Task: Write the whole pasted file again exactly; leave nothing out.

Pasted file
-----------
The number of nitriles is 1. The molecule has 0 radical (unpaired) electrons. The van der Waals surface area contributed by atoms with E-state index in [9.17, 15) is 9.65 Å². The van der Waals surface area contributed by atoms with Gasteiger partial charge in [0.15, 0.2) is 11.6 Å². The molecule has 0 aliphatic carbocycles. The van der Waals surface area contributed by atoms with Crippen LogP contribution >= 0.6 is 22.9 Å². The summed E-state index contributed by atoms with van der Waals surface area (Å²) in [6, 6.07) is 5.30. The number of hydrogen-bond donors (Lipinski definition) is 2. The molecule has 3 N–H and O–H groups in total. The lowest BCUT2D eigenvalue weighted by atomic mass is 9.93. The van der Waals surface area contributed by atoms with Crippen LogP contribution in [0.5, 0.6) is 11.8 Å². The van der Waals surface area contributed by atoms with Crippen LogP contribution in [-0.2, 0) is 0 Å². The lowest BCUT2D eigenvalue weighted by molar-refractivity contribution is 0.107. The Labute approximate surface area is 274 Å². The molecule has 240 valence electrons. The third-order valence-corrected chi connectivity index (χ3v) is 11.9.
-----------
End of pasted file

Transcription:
The number of nitriles is 1. The molecule has 0 radical (unpaired) electrons. The van der Waals surface area contributed by atoms with E-state index in [9.17, 15) is 9.65 Å². The van der Waals surface area contributed by atoms with Gasteiger partial charge in [0.15, 0.2) is 11.6 Å². The molecule has 0 aliphatic carbocycles. The van der Waals surface area contributed by atoms with Crippen LogP contribution >= 0.6 is 22.9 Å². The summed E-state index contributed by atoms with van der Waals surface area (Å²) in [6, 6.07) is 5.30. The number of hydrogen-bond donors (Lipinski definition) is 2. The molecule has 3 N–H and O–H groups in total. The lowest BCUT2D eigenvalue weighted by atomic mass is 9.93. The van der Waals surface area contributed by atoms with Crippen LogP contribution in [0.5, 0.6) is 11.8 Å². The van der Waals surface area contributed by atoms with Crippen LogP contribution in [-0.2, 0) is 0 Å². The lowest BCUT2D eigenvalue weighted by molar-refractivity contribution is 0.107. The Labute approximate surface area is 274 Å². The molecule has 240 valence electrons. The third-order valence-corrected chi connectivity index (χ3v) is 11.9.